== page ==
That thought infuriated him. None of this was right. They shouldn’t be on the verge of death. Again.

The truck kept coming—twenty-five feet.

Everything slowed, happened as if through the quicksand of time. A white dandelion floaty meandered on the breeze directly between them and the truck. His heart no longer ran a staccato rhythm. Duh…duhm. Pause. Duh…duhm. Pause.

His life didn’t flash before his eyes. The future did. Isleen’s future. In an ethereal dream beyond time, her skin was gilded by firelight, her eyes void of sadness and fear, her body whole and healthy. She smiled, an expression so full of warmth and tenderness and undiluted joy that it plunked itself down inside his heart and wouldn’t leave. 

He ached to create that kind of smile on her face, but their lives were over and it all could’ve gone so differently if he’d only listened to her, believed in her, found her years before now.

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You can find Abbie Roads here:





Way to go Abbie!


Cold Turkey Withdrawal


Last Sunday, my day was interrupted by a flash headache followed by throwing up the delicious brunch my husband had cooked. I went to bed with my iPhone and took to the web to see what was causing my bubble guts.

Initial diagnosis: stomach flu

Except, I didn’t have all the symptoms; no chills or fever. I really didn’t even feel that much stomach pain, it was mainly the headache and the urge to throw up.

So I thought about what I’d done differently that day, and realized I’d gone 3 full days without my anti-depressants.

It hit me.

I was going through withdrawal. Not the fun, jokey kind. The real kind.

I’ve tried to stop my meds before – even been successful once or twice – but I always end up back at the doctor, looking for that buzz.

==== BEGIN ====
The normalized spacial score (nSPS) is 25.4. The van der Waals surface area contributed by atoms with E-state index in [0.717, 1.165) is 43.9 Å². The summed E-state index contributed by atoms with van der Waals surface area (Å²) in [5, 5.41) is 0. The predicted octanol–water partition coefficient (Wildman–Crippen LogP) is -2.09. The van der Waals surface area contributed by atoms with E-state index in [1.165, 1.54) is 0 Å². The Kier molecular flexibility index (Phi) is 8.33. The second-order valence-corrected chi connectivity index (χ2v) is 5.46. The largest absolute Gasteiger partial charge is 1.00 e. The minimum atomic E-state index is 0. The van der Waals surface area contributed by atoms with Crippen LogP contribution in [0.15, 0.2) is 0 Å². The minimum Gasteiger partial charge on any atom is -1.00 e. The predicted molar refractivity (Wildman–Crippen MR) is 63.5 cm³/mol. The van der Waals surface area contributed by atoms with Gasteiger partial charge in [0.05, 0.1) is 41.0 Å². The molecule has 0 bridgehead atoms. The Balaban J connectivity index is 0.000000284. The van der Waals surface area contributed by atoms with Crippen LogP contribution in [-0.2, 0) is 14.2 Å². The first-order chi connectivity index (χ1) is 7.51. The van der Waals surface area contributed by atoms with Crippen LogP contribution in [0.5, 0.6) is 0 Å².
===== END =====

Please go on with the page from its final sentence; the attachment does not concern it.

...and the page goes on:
I’ve been medicated most of my life. Depression and anxiety is as much a part of my DNA as the BRCA mutation. I’m surprised they don’t test for depression on some obscure DNA line. My mother would have tested positive. Heck, everyone in my family.

Sometimes I wonder… Are there any truly normal people out there? Ones who have never had depression? If so, I want to meet, because I don’t know anyone who can honestly say they’ve never been depressed. But I guess having a medical diagnosis of depression qualifies as more than just a one-time episode.

My worst withdrawal experience was with the devil drug known as Cymbalta. My main side effects were “brain zaps” and “assholeism”. Never had a brain zap? Imagine you move your head, hear “zing”, and everything flies by like you’re watching out the window of a speeding car.

Yeah. Brain zap. Some other anti-depressant withdrawal side effects:

  • Anxiety
  • Depression and mood swings
  • Dizziness and balance problems
  • Electric shock sensations (aka brain zap!)
  • Fatigue
  • Flu-like symptoms
  • Headache
  • Loss of coordination
  • Muscle spasms
  • Nausea
  • Nightmares
  • Tremors
  • Trouble sleeping
  • Vomiting

So there I was, accidentally cold turkey off my anti-depressant, Effexor. And guess what I discovered? Effexor is in the same brain zappy family as Cymbalta!!!!